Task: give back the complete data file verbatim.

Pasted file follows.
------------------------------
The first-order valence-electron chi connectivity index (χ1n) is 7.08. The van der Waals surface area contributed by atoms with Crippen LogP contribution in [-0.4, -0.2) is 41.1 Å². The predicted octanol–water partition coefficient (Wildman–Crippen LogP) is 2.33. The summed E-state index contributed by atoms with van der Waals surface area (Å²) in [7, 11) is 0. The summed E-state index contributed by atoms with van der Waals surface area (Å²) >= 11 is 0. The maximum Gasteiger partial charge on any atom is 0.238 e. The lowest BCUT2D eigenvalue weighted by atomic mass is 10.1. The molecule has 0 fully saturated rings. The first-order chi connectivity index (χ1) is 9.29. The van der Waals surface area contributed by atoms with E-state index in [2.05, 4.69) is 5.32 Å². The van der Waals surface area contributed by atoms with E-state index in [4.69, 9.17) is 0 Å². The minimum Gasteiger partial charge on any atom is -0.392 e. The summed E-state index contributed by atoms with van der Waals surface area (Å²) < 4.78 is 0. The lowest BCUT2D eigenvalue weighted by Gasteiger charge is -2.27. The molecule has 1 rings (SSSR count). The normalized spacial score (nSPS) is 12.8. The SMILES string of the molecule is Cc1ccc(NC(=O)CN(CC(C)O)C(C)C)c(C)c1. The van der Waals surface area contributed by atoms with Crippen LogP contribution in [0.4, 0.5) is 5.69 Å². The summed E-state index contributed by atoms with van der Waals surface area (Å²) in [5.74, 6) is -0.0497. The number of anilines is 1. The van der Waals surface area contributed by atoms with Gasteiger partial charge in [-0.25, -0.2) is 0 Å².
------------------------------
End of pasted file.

The first-order valence-electron chi connectivity index (χ1n) is 7.08. The van der Waals surface area contributed by atoms with Crippen LogP contribution in [-0.4, -0.2) is 41.1 Å². The predicted octanol–water partition coefficient (Wildman–Crippen LogP) is 2.33. The summed E-state index contributed by atoms with van der Waals surface area (Å²) in [7, 11) is 0. The summed E-state index contributed by atoms with van der Waals surface area (Å²) >= 11 is 0. The maximum Gasteiger partial charge on any atom is 0.238 e. The lowest BCUT2D eigenvalue weighted by atomic mass is 10.1. The molecule has 0 fully saturated rings. The first-order chi connectivity index (χ1) is 9.29. The van der Waals surface area contributed by atoms with E-state index in [2.05, 4.69) is 5.32 Å². The van der Waals surface area contributed by atoms with E-state index in [4.69, 9.17) is 0 Å². The minimum Gasteiger partial charge on any atom is -0.392 e. The summed E-state index contributed by atoms with van der Waals surface area (Å²) < 4.78 is 0. The lowest BCUT2D eigenvalue weighted by Gasteiger charge is -2.27. The molecule has 1 rings (SSSR count). The normalized spacial score (nSPS) is 12.8. The SMILES string of the molecule is Cc1ccc(NC(=O)CN(CC(C)O)C(C)C)c(C)c1. The van der Waals surface area contributed by atoms with Crippen LogP contribution in [0.4, 0.5) is 5.69 Å². The summed E-state index contributed by atoms with van der Waals surface area (Å²) in [5.74, 6) is -0.0497. The number of anilines is 1. The van der Waals surface area contributed by atoms with Gasteiger partial charge in [-0.25, -0.2) is 0 Å².